Nigeria: Paramilitary Groups Grapple With Spreading Lawlessness in Yoruba States

Nigeria: Paramilitary Groups Grapple With Spreading Lawlessness in Yoruba States
Amotekun guards on an operation in Ekiti state, one of the Southwestern Nigerian states, in February 2020 bearing locally made “craft guns.” (Courtesy Ekiti State Security Network Agency)

By dusk on Jan. 30, Motunrayo Shittu, 30, held her infant and fretted that her husband, who had phoned an hour earlier, hadn’t returned as promised. After several hours, she took her worries to bed with her three children.

The next morning, her cell phone lit up with a call from her husband, Bamgboye Adegoroye, former chairman of the Ilejemeje Council of Nigeria’s Ekiti state. In horror, she heard the gruff, unfamiliar voice of an abductor speaking shredded English to demand a ransom of 30 million naira—the equivalent of $73,000.

Shittu, like thousands of citizens caught in the crosshairs of organized crime gangs in Nigeria’s six southwestern states, called in the help of a paramilitary group created just two years ago, Amotekun, meaning “leopard” in the Yoruba language. Amotekun guards aren’t allowed to use the pistols or assault rifles carried by police, but they defend themselves with locally made hunting rifles known as Dane guns.

Since Nigerian police often have difficulty coping with the high rate of crime and terrorism taking place in Nigeria’s 36 states, crime victims call upon neighborhood watchmen or, in the case of the six southwestern states where Yoruba is spoken, state-paid Amotekun guards, who travel into the forest along with police and the military.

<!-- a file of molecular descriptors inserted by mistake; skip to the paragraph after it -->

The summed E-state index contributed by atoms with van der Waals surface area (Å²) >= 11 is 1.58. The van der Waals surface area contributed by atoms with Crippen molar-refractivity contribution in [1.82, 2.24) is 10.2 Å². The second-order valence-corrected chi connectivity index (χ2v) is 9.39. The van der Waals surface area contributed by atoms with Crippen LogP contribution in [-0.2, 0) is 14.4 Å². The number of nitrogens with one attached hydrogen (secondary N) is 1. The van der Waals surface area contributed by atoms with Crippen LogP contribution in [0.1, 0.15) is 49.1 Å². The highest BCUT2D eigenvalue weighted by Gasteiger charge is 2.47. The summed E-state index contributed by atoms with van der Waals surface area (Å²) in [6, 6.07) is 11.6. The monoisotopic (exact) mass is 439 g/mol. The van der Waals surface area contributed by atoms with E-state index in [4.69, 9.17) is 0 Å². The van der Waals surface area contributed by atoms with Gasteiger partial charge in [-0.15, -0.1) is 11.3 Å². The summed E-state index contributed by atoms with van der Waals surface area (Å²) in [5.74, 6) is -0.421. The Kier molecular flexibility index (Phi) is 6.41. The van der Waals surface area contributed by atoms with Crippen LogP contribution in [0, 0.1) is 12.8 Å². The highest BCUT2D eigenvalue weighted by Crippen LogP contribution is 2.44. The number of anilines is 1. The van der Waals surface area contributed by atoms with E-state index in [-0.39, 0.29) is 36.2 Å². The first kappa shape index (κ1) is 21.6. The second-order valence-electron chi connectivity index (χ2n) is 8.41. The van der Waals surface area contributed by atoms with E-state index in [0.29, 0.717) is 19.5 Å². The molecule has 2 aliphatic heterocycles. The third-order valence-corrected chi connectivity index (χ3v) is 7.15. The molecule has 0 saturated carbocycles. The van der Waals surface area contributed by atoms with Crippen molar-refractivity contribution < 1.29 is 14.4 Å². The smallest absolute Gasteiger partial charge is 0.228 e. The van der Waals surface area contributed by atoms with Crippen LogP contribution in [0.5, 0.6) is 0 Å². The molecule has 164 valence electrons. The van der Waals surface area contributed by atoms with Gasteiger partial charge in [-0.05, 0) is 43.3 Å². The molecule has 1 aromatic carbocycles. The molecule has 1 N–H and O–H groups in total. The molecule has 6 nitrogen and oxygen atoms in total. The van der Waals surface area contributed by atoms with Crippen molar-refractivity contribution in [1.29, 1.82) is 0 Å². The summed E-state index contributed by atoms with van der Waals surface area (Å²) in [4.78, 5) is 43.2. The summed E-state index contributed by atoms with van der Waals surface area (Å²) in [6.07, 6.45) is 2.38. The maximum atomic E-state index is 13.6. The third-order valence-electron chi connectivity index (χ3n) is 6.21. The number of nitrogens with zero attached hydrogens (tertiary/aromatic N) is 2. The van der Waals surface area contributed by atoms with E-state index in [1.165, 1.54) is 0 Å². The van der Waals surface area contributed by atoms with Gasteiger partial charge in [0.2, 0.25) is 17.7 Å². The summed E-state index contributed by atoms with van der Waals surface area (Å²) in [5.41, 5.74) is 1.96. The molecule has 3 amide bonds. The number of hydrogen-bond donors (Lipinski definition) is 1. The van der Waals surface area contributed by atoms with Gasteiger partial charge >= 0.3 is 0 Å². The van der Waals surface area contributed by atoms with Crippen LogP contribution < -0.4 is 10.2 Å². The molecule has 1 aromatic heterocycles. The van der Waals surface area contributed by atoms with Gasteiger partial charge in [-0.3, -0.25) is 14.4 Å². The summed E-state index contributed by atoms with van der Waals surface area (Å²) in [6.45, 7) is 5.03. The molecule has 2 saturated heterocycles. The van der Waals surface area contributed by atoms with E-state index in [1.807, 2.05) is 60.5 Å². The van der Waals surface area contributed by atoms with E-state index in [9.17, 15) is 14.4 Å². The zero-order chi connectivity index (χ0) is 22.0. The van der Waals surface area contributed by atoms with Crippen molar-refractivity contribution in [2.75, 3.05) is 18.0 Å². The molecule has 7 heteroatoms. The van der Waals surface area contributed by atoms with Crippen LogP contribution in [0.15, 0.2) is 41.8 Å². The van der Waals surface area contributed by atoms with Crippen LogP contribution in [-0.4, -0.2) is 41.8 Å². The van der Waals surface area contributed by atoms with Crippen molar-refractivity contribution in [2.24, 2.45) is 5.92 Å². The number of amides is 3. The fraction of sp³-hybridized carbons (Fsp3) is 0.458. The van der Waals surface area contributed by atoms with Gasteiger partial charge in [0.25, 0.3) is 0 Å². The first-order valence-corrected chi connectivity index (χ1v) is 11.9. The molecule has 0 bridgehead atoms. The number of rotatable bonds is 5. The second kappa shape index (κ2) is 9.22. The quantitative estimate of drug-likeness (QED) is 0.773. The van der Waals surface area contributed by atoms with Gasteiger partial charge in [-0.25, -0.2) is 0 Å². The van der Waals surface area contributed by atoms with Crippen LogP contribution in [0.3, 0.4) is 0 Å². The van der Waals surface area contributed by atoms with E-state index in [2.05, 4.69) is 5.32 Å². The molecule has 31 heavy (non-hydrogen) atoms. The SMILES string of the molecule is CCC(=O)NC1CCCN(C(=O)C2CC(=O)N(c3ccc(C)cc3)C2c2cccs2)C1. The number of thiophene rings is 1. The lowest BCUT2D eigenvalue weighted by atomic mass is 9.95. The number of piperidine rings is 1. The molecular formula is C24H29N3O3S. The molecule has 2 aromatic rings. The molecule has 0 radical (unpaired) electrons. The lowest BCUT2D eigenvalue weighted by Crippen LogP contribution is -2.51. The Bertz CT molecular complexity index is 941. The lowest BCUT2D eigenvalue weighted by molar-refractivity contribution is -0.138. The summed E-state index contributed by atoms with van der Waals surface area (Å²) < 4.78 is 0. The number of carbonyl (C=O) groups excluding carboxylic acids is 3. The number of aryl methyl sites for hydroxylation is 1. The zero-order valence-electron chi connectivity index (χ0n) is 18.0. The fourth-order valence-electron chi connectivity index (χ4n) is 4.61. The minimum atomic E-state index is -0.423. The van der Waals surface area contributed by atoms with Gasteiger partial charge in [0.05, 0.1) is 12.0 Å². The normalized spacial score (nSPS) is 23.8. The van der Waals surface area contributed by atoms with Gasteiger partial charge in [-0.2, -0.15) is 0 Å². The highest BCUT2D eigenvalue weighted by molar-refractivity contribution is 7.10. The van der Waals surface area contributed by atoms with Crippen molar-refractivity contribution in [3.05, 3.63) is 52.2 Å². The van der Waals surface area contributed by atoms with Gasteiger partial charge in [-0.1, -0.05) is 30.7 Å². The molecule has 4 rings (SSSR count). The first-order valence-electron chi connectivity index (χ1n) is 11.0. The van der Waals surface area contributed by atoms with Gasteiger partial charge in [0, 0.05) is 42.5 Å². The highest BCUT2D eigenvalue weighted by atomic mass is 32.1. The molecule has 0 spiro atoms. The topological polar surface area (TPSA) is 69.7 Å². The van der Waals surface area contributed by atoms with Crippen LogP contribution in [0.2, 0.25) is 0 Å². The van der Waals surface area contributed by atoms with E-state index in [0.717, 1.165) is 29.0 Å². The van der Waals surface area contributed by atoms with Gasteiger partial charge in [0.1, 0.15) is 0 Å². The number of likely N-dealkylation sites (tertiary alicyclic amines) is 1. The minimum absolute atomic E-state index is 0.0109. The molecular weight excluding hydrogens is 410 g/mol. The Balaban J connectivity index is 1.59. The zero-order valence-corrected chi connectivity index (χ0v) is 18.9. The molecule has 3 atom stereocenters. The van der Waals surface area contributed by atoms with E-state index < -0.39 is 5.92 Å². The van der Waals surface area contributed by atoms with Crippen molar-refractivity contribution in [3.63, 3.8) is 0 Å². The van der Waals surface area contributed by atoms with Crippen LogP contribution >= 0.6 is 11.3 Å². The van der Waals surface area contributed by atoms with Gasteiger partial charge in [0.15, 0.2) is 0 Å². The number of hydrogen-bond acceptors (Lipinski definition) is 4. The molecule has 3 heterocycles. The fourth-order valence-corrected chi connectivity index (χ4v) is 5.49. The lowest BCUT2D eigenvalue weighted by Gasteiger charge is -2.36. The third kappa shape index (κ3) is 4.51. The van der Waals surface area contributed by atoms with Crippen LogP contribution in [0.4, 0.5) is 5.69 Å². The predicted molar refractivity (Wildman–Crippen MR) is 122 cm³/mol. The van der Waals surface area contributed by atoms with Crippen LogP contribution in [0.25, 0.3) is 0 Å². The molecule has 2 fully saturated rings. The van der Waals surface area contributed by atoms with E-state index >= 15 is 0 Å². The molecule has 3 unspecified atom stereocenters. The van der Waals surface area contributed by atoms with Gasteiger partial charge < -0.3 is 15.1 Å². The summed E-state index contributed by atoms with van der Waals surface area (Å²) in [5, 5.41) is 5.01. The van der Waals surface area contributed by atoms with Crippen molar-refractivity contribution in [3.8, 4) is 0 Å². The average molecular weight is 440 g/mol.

After a failed rescue mission by a team of police, military, and Amotekun guards, the abductors called Shittu, hurling curses on her for sending the security team to bust their hideout. They also threatened to kill her husband if she tried it a second time.

“My husband was angry that I involved the police and other security personnel,” Shittu told The Epoch Times. “He stressed on [the] phone that his abductors were professional Boko Haram and that they had guns, cameras, and even anti-tracking detectors for any money collected.”

Her husband advised her to “sell the house, sell the generator—just get the money.” Then he began to roll out the names of his friends who could assist financially. As of then, Shittu said she had gathered a little above 2 million naira ($4,800), but the kidnappers insisted on “more, which they never put a figure to.”

Amotekun guards photographed in February 2020 taking charge of vehicles and communications equipment provided by Ekiti state. The guards are paid part-time salaries to go after criminals on short notice. (Courtesy Action on Armed Violence)
Amotekun guards photographed in February 2020 taking charge of vehicles and communications equipment provided by Ekiti state. The guards are paid part-time salaries to go after criminals on short notice. (Courtesy Action on Armed Violence)

Adegoroye and his co-abductees were later freed after paying a ransom of 3 million naira (more than $7,000) after a few days of tense negotiations, with no role played by the Amotekun nor the police.

They were lucky. Nigerian media outlets are swimming with reports of kidnapping efforts that have resulted in the murder of their victims. Even traditional leaders, considered Nigerian royalty, have been murdered or kidnapped for ransom. The military hasn’t been spared either: In August 2021, some bandits whisked away a military officer for 24 days after killing two others during an invasion of the country’s foremost military institution, the Nigerian Defense Academy in Kaduna.

On average, 13 people were abducted daily in Nigeria in the first half of 2021, according to a report by SBM Intelligence, a geopolitical research firm. The number of people kidnapped in the country within the first six months of 2021 was 2,371.